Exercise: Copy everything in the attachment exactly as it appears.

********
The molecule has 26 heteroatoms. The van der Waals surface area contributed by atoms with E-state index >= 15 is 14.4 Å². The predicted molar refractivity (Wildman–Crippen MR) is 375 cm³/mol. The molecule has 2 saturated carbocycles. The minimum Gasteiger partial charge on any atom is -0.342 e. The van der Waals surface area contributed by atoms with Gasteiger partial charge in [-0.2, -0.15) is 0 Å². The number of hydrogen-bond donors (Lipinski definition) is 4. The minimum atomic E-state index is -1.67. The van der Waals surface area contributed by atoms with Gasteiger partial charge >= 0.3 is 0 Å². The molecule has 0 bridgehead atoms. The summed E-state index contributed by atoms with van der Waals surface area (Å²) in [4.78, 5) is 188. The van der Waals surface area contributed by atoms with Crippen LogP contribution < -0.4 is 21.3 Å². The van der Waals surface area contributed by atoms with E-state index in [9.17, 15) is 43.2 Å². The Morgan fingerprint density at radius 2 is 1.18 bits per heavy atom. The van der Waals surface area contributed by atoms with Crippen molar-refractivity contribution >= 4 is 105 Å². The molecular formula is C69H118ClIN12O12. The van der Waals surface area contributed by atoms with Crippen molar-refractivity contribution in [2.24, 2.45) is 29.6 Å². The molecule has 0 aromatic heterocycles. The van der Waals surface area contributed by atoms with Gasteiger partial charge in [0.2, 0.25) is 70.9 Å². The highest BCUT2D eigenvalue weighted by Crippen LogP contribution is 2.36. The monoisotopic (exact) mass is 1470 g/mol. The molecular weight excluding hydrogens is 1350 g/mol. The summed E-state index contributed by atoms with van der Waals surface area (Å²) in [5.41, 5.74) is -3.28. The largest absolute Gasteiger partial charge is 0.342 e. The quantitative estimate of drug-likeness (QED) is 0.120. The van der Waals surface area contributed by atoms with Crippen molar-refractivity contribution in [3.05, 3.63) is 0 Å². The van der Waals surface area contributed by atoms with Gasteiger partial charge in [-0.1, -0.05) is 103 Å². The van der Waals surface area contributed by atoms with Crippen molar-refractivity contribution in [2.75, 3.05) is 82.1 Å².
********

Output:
The molecule has 26 heteroatoms. The van der Waals surface area contributed by atoms with E-state index >= 15 is 14.4 Å². The predicted molar refractivity (Wildman–Crippen MR) is 375 cm³/mol. The molecule has 2 saturated carbocycles. The minimum Gasteiger partial charge on any atom is -0.342 e. The van der Waals surface area contributed by atoms with Gasteiger partial charge in [-0.2, -0.15) is 0 Å². The number of hydrogen-bond donors (Lipinski definition) is 4. The minimum atomic E-state index is -1.67. The van der Waals surface area contributed by atoms with Gasteiger partial charge >= 0.3 is 0 Å². The molecule has 0 bridgehead atoms. The summed E-state index contributed by atoms with van der Waals surface area (Å²) in [4.78, 5) is 188. The van der Waals surface area contributed by atoms with Crippen LogP contribution < -0.4 is 21.3 Å². The van der Waals surface area contributed by atoms with E-state index in [9.17, 15) is 43.2 Å². The Morgan fingerprint density at radius 2 is 1.18 bits per heavy atom. The van der Waals surface area contributed by atoms with Crippen molar-refractivity contribution >= 4 is 105 Å². The molecular formula is C69H118ClIN12O12. The van der Waals surface area contributed by atoms with Crippen molar-refractivity contribution in [2.24, 2.45) is 29.6 Å². The molecule has 0 aromatic heterocycles. The van der Waals surface area contributed by atoms with Gasteiger partial charge in [0.2, 0.25) is 70.9 Å². The highest BCUT2D eigenvalue weighted by Crippen LogP contribution is 2.36. The monoisotopic (exact) mass is 1470 g/mol. The molecular weight excluding hydrogens is 1350 g/mol. The summed E-state index contributed by atoms with van der Waals surface area (Å²) in [5.41, 5.74) is -3.28. The largest absolute Gasteiger partial charge is 0.342 e. The quantitative estimate of drug-likeness (QED) is 0.120. The van der Waals surface area contributed by atoms with Crippen molar-refractivity contribution in [3.05, 3.63) is 0 Å². The van der Waals surface area contributed by atoms with Gasteiger partial charge in [-0.1, -0.05) is 103 Å². The van der Waals surface area contributed by atoms with Crippen molar-refractivity contribution in [2.75, 3.05) is 82.1 Å².